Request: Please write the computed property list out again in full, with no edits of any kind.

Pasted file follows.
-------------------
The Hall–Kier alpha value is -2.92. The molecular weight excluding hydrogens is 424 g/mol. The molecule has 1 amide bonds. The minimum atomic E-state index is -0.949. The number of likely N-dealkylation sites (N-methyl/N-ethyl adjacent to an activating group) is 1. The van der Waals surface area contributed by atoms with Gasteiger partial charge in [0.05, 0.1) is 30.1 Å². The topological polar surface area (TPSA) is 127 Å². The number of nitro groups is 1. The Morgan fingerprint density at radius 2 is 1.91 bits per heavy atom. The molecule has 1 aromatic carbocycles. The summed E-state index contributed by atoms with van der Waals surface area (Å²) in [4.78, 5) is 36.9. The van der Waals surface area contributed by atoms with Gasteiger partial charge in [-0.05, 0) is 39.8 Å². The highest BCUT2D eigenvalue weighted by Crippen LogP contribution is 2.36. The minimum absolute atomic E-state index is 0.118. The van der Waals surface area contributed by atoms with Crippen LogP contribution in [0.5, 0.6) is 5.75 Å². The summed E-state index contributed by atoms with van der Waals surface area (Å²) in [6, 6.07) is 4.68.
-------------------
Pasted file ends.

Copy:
The Hall–Kier alpha value is -2.92. The molecular weight excluding hydrogens is 424 g/mol. The molecule has 1 amide bonds. The minimum atomic E-state index is -0.949. The number of likely N-dealkylation sites (N-methyl/N-ethyl adjacent to an activating group) is 1. The van der Waals surface area contributed by atoms with Gasteiger partial charge in [0.05, 0.1) is 30.1 Å². The topological polar surface area (TPSA) is 127 Å². The number of nitro groups is 1. The Morgan fingerprint density at radius 2 is 1.91 bits per heavy atom. The molecule has 1 aromatic carbocycles. The summed E-state index contributed by atoms with van der Waals surface area (Å²) in [4.78, 5) is 36.9. The van der Waals surface area contributed by atoms with Gasteiger partial charge in [-0.05, 0) is 39.8 Å². The highest BCUT2D eigenvalue weighted by Crippen LogP contribution is 2.36. The minimum absolute atomic E-state index is 0.118. The van der Waals surface area contributed by atoms with Crippen LogP contribution in [0.5, 0.6) is 5.75 Å². The summed E-state index contributed by atoms with van der Waals surface area (Å²) in [6, 6.07) is 4.68.